10 Must Try Japanese Sweets for Sakura Season
1. Limited Edition Japanese Sakura Sake Kit Kat
Kit Kat must have a home in Japan because they certainly have Limited Edition flavors you won’t find in any other country. How about Sakura Sake Kit Kat ? Sakura sake is a product sold in stores around sakura season, but I’m not sure if Kit Kat pulls it off smoothly with its liquor version. Unfortunately, sakura sake seems to only come out during sakura season.Where to buy this: Don Quijote; Daiso, sometimes, Family Mart/7Eleven
2. Matcha Tea Kit Kat
Matcha Tea Kit Kats are popular with tourists and you can buy them by the bag at Don Quijote, year round. But did you know that Match Tea Kit Kat has a milk chocolate and dark chocolate version? I’ve tried both!
The match milk tea version is milder and milkier in flavor, while the matcha dark tea chocolate tastes a bit like you’re sucking on a matcha tea grinds… you might even get your dose of antioxidants in one bite. I preferred the milkier version. Where to buy this: Don Quijote; Daiso, sometimes, Family Mart/7Eleven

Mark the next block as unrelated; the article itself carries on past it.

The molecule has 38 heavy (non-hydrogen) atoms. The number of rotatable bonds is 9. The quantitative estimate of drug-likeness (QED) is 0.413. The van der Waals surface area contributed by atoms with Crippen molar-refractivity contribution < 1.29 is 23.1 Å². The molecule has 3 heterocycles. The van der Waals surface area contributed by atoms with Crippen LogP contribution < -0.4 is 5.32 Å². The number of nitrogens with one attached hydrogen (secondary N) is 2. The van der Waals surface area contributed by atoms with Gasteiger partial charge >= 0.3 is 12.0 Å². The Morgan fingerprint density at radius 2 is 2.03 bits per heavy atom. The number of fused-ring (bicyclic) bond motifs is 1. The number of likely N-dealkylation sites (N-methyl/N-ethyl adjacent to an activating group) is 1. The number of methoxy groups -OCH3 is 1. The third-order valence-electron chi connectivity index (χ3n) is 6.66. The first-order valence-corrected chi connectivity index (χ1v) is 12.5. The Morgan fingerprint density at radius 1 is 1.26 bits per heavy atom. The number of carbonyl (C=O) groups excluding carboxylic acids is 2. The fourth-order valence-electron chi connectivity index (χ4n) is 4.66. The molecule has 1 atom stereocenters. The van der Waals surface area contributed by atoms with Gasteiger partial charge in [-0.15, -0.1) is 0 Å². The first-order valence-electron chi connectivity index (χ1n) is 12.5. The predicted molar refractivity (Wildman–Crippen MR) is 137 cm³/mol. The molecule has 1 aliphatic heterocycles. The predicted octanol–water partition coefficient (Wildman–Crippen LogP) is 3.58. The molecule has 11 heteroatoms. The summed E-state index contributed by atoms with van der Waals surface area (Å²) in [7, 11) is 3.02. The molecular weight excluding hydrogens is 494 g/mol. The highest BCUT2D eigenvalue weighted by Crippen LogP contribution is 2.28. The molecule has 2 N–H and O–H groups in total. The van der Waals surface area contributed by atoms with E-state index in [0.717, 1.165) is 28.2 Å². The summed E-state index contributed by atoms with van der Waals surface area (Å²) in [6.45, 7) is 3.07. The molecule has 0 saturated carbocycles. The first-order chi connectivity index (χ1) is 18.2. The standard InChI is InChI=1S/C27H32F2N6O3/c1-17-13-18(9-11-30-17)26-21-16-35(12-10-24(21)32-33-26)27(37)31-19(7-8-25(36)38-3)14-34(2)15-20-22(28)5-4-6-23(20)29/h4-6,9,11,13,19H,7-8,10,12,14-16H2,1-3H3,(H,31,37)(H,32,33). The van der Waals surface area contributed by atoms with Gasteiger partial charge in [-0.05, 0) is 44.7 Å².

limited edition japan kit kats
3. Sakura & Matcha Tea Pocky
Japan loves Pocky. Pocky is a thin and long pretzel wafer stick dipped in chocolate, but in the Sakura Match Tea Pocky version, the wafer stick is sakura-flavored while the tip is dipped in matcha tea milk chocolate. A beautifully delicate combination of soothing flavors. (Watch my video below!)
Where to buy this: Don Quijote.
4. Sakura Jelly
Sakura Jelly is the lovely taste of a first spring and is a sakura flavored gelatin-like dome wagashi. You buy them at confectionary shops in Japan. The taste is a magnificent romance and celebration of spring. The added highlight is the open and edible sakura blossom which sits beautifully preserved, soaking in the heavenly flavors around it. It’s a work of edible art! Where to buy this: Confectionary shops.